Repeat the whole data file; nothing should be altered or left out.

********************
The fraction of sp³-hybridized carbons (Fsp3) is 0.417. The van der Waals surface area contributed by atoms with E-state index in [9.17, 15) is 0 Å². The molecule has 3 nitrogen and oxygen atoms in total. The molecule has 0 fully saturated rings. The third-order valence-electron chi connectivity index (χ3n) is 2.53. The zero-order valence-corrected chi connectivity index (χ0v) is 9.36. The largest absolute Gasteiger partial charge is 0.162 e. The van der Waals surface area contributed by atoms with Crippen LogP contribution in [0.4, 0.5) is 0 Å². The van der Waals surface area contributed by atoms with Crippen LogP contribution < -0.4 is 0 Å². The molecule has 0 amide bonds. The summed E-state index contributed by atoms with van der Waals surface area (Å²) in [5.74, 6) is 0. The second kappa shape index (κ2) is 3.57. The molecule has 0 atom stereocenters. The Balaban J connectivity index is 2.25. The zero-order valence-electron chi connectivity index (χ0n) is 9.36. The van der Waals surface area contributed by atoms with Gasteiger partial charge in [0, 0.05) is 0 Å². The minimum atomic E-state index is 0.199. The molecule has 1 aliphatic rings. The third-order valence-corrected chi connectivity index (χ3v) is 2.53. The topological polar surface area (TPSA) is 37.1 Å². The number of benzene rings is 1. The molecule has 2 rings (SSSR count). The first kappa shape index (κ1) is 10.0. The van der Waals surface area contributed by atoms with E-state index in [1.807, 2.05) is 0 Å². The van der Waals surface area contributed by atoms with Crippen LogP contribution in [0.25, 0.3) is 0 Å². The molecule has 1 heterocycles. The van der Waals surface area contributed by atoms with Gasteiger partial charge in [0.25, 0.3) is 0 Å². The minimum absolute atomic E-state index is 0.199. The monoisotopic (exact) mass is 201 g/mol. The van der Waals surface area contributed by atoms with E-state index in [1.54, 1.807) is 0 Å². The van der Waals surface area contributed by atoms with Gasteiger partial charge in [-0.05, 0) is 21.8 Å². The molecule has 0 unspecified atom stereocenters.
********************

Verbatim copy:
The fraction of sp³-hybridized carbons (Fsp3) is 0.417. The van der Waals surface area contributed by atoms with E-state index in [9.17, 15) is 0 Å². The molecule has 3 nitrogen and oxygen atoms in total. The molecule has 0 fully saturated rings. The third-order valence-electron chi connectivity index (χ3n) is 2.53. The zero-order valence-corrected chi connectivity index (χ0v) is 9.36. The largest absolute Gasteiger partial charge is 0.162 e. The van der Waals surface area contributed by atoms with Crippen LogP contribution in [0.4, 0.5) is 0 Å². The van der Waals surface area contributed by atoms with Crippen LogP contribution < -0.4 is 0 Å². The molecule has 0 amide bonds. The summed E-state index contributed by atoms with van der Waals surface area (Å²) in [5.74, 6) is 0. The second kappa shape index (κ2) is 3.57. The molecule has 0 atom stereocenters. The Balaban J connectivity index is 2.25. The zero-order valence-electron chi connectivity index (χ0n) is 9.36. The van der Waals surface area contributed by atoms with Gasteiger partial charge in [0, 0.05) is 0 Å². The minimum atomic E-state index is 0.199. The molecule has 1 aliphatic rings. The third-order valence-corrected chi connectivity index (χ3v) is 2.53. The topological polar surface area (TPSA) is 37.1 Å². The number of benzene rings is 1. The molecule has 2 rings (SSSR count). The first kappa shape index (κ1) is 10.0. The van der Waals surface area contributed by atoms with E-state index in [1.807, 2.05) is 0 Å². The van der Waals surface area contributed by atoms with Crippen LogP contribution in [0.25, 0.3) is 0 Å². The molecule has 1 heterocycles. The van der Waals surface area contributed by atoms with Gasteiger partial charge in [0.25, 0.3) is 0 Å². The minimum absolute atomic E-state index is 0.199. The monoisotopic (exact) mass is 201 g/mol. The van der Waals surface area contributed by atoms with E-state index in [1.54, 1.807) is 0 Å². The van der Waals surface area contributed by atoms with Gasteiger partial charge in [-0.05, 0) is 21.8 Å². The molecule has 0 unspecified atom stereocenters.